This foundation shade mistake might be aging you
When it comes to makeup, finding the right foundation color can feel like a more daunting task than choosing a room color from one of those fan decks of paint swatches. From undertones to oxidation, you need a degree in fine art with a minor in chemistry to even know where to start! Regardless of your age, everyone wants a foundation that mimics a youthful complexion, but according to beauty experts, choosing a foundation that’s the wrong tone could have the opposite effect. Professional makeup artist for Dior, Jamie Coombes, explained to Good Housekeeping, “Be sure to use a foundation shade which matches your skin tone – foundation that does not match the skin tone is an instant ager.”
Armed with that bit of knowledge, Sephora PRO makeup artist and brand beauty director, David Razzano, insists that the key to getting your foundation shade to match just right is all in the swatching. In a How To Sephora video, he urges that walking up to a beauty counter and putting some foundation on the back of your hands or on your wrist isn’t going to give you the proper color match because, he stresses, the skin there, “is an entirely different shade than your face.” Instead, always swatch at the jawline so you can properly match the color to your neck, chest, and forehead, which all have slightly different shading to them.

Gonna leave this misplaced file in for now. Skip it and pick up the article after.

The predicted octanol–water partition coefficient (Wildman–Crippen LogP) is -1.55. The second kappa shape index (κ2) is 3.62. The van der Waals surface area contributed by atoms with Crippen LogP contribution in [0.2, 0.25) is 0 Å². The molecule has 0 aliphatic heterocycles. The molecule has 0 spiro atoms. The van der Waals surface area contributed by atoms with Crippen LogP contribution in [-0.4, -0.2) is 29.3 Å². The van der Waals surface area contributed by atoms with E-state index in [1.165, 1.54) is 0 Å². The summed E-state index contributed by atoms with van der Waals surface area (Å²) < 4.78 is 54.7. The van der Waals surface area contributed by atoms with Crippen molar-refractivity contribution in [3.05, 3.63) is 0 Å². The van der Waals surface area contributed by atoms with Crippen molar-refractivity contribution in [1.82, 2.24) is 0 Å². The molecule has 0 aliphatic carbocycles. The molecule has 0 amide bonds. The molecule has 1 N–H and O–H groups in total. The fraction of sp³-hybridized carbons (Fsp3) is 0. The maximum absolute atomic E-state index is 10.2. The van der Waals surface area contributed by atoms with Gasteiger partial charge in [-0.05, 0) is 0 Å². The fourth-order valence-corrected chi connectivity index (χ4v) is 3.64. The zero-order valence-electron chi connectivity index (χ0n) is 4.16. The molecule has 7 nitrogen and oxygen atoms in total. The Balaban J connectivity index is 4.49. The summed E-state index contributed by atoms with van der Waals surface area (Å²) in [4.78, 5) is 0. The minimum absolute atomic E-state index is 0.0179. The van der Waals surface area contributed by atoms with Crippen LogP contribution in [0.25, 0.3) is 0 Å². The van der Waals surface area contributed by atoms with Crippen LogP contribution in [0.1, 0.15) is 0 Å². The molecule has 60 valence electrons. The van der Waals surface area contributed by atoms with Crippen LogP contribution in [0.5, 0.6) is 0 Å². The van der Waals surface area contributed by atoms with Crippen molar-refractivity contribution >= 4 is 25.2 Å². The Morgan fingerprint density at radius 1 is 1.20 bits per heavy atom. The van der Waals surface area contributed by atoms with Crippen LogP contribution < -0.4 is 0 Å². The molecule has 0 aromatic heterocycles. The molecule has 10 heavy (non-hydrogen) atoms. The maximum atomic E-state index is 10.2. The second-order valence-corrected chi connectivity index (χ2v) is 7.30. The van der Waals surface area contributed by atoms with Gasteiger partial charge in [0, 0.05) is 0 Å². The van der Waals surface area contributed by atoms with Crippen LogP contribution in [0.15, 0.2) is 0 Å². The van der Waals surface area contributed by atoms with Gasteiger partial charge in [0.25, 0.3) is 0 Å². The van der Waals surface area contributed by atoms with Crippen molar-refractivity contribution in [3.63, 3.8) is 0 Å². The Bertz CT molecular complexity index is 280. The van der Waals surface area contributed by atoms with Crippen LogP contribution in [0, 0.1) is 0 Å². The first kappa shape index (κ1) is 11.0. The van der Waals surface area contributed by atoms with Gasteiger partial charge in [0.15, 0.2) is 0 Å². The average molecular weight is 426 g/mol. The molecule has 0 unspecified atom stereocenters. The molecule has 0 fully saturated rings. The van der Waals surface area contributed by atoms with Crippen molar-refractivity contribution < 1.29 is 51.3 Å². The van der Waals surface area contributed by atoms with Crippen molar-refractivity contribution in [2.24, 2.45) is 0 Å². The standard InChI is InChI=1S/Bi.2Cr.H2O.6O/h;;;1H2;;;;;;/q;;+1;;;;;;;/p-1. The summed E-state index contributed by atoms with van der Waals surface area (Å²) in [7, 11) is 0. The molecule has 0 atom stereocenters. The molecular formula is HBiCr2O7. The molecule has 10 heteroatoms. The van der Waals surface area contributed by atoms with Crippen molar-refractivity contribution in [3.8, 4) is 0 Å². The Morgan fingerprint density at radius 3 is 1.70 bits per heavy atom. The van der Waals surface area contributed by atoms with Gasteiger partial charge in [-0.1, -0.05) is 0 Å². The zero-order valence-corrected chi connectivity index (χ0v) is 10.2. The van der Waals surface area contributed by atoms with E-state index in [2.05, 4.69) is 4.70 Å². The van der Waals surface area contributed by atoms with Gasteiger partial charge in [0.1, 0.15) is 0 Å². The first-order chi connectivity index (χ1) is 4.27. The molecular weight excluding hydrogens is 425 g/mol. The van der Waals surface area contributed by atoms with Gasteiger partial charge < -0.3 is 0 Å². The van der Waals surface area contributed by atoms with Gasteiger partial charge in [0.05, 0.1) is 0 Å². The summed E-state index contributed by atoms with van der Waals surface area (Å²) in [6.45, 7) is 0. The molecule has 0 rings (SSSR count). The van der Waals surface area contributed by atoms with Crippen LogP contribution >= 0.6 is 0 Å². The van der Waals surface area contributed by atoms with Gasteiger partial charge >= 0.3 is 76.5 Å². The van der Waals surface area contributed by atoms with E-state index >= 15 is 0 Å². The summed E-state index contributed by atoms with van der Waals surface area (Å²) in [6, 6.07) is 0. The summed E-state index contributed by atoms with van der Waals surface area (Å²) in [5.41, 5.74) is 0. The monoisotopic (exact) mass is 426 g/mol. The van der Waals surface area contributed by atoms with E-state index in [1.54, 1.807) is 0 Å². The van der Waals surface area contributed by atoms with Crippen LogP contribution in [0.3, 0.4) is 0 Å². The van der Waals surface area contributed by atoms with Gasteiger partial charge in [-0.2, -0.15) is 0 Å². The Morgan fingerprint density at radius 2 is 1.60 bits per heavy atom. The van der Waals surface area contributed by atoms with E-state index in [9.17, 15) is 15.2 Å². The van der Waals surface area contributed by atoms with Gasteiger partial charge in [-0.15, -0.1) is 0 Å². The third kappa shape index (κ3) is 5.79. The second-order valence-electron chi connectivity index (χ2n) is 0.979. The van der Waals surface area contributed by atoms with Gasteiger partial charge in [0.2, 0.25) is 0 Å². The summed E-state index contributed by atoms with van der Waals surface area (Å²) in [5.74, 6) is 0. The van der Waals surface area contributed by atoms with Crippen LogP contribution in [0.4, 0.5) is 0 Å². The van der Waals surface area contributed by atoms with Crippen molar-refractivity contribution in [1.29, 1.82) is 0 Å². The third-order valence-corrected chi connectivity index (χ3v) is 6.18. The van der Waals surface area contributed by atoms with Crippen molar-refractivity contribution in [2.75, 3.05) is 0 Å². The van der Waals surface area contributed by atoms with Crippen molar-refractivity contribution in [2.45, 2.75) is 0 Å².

Always avoid foundation that is too dark or too light
Sun-kissed skin certainly sounds youthful, but trying to mimic the look with a foundation is a rookie mistake. As celebrity makeup artist Andrew Sotomayor explains to Prevention, “Don’t apply a shade of foundation that’s even the least bit off. Foundations that are a little too gray or yellow can make you look like you’re wearing a mask.” Or, as Razzano calls it, “a floating head.” Instead, as Coombes suggested to Good Housekeeping, “If you want to add more warmth, turn to blusher and bronzer.”
The same goes for foundations that are too light. If you use a foundation that’s too light, it will actually accentuate your fine lines and wrinkles (via Allure). To avoid looking like you stepped off the set of a Twilight movie, New York City-based makeup artist Susmta Patel recommends picking a base that evens out your natural skin tone, but doesn’t change it. She explained to Total Beauty that the purpose of foundation is “to create a perfect, smooth complexion and cover-up any imperfections. This is why you should always use a foundation that blends in with your skin.
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